Until that book comes out, there's a steady stream of behind the scenes bits and pieces to keep us going, such as the latest featurette focused on Kirk:

Director Justin Lin also tweeted this photo, which shows us Amazon CEO Jeff Bezos making a cameo, alongside actress Lydia Wilson (Kalara) both in heavy make-up as aliens on set.

You can also read quite a bit about the effects in the film, produced by Double Negative, in an excellent article on HD Video Pro. For instance visual effects supervisor Peter Chiang explaining some of the changes made to the Enterprise:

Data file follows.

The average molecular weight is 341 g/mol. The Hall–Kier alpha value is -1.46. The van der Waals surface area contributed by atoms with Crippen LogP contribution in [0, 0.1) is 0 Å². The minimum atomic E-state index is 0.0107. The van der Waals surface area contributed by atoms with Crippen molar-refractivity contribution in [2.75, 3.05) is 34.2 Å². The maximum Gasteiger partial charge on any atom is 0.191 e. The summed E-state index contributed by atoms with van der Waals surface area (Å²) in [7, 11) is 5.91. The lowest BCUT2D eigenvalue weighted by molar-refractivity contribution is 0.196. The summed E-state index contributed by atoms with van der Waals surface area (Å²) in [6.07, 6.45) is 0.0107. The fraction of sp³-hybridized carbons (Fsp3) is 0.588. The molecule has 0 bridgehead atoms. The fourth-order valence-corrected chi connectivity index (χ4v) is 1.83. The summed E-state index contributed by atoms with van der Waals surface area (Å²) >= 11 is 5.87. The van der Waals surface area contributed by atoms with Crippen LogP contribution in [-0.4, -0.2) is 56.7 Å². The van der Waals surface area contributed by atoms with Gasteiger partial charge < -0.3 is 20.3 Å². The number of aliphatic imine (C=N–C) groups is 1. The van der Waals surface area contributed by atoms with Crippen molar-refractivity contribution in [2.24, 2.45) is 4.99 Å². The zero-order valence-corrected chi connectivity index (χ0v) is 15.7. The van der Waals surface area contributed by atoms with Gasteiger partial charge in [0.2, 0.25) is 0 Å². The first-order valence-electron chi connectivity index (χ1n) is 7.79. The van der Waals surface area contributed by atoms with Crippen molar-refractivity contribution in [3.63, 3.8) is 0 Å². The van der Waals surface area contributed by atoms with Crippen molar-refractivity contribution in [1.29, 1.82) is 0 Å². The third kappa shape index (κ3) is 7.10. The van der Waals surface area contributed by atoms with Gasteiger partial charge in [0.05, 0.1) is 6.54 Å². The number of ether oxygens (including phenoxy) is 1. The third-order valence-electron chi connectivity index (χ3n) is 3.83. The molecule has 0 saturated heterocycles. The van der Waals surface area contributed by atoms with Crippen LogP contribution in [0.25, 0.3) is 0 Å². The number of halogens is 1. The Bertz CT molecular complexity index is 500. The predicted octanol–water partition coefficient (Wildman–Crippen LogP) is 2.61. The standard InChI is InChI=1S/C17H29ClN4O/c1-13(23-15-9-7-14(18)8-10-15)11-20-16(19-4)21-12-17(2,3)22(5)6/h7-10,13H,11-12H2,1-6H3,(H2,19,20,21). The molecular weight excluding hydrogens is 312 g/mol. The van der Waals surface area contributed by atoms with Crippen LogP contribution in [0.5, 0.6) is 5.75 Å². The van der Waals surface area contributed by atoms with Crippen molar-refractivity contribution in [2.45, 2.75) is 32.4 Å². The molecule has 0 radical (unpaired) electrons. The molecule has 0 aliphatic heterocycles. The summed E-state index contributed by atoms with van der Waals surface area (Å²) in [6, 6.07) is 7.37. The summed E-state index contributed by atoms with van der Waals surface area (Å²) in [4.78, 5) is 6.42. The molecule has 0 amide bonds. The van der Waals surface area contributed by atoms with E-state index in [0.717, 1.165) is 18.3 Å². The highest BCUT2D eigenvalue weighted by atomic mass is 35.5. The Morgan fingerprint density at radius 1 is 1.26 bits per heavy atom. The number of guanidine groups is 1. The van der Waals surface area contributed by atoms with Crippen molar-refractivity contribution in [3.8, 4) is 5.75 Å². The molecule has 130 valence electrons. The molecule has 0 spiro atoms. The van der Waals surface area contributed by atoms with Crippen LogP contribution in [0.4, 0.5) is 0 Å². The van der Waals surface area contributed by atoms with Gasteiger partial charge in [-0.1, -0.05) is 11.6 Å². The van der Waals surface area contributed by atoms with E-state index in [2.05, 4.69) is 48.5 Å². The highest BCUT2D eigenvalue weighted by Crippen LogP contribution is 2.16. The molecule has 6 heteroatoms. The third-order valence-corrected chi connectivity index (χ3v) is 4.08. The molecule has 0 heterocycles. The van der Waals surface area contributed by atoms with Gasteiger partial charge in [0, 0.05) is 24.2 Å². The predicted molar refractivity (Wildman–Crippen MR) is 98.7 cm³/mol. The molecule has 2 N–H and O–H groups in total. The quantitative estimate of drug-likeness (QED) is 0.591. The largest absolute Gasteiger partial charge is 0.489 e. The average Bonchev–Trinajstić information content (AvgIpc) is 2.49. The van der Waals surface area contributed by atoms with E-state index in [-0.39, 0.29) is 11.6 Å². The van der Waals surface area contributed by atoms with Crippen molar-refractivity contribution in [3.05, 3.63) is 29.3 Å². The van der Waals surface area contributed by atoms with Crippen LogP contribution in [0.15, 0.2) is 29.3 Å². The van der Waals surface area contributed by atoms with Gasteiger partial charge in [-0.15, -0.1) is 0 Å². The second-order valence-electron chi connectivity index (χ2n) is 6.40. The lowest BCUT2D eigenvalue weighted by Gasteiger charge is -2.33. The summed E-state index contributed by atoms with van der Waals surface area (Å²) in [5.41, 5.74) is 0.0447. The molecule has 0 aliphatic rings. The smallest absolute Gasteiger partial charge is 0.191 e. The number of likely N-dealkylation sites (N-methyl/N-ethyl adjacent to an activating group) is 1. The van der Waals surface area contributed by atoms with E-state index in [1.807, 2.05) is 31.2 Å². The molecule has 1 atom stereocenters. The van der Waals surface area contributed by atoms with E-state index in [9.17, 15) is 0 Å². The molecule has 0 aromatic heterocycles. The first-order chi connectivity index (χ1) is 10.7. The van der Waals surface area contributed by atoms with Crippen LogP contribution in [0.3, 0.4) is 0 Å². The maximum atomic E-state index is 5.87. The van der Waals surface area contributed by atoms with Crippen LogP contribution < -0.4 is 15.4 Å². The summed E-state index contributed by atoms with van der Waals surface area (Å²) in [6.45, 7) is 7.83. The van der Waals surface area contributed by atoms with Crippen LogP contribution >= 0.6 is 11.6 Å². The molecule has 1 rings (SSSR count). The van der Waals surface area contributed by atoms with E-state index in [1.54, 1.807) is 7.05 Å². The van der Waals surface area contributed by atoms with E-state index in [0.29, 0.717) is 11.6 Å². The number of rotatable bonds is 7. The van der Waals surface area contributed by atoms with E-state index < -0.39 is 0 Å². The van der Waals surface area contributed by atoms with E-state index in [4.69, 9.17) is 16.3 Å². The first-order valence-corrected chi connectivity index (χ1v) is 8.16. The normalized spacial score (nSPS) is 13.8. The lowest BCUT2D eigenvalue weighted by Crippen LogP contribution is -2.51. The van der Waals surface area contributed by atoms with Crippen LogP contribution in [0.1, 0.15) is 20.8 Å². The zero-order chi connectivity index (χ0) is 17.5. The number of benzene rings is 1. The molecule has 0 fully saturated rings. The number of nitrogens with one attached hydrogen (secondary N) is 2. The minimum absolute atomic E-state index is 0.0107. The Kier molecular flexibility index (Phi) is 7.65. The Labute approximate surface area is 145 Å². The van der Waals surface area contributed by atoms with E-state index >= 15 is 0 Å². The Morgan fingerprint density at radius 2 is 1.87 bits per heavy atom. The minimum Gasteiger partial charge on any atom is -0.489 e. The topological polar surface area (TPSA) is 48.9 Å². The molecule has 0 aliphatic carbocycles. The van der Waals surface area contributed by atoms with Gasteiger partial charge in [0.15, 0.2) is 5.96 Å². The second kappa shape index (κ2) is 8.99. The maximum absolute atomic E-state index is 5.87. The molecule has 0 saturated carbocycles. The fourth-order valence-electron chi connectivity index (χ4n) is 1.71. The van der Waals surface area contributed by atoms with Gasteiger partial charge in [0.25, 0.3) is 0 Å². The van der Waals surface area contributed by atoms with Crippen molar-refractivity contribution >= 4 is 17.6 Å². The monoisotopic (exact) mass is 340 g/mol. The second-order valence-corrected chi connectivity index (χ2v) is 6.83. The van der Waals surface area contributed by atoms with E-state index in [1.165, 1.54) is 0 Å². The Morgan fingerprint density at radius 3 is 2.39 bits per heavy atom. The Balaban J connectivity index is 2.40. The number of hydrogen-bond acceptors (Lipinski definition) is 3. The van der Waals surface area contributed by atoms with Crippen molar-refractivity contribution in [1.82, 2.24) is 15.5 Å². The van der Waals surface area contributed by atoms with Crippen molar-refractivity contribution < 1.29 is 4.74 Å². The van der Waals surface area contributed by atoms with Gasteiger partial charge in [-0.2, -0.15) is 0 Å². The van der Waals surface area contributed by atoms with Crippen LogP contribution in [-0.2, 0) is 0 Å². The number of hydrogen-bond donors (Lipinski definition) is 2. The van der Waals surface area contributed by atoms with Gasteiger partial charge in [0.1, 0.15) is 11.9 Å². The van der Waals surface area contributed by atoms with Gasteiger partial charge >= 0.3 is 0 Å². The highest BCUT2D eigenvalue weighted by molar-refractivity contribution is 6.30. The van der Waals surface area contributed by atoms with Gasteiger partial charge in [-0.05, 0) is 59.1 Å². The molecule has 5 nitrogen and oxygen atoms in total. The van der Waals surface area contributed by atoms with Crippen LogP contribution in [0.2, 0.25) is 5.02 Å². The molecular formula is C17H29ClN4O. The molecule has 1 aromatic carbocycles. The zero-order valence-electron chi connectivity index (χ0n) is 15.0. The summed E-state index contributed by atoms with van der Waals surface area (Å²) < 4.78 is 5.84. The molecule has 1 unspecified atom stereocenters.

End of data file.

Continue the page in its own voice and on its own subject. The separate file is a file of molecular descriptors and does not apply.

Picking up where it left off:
All of the digital assets belong to Paramount so we inherited the ILM model. Even so, there was a lot of shader work needed to translate that into the ship we wanted to see onscreen, which is the Justin Lin version of the Enterprise. It goes back in time a bit stylistically, looking closer in appearance to the original TV version, which always seemed a little vulnerable with those slender segments linking the saucer, engineering and the nacelles.

In examining the history of the franchise, you realize the last thing you want to fall into creatively is to just repeat things verbatim. Our new changes included adding a ‘fastback’ aspect to the nacelles, which formed a bit of a ‘V’ shape going back. We also stretched and thinned both the nacelles and the ship’s neck, making them more obvious targets for the scene when the ship comes under attack.
And how they developed the amazing new warp effect: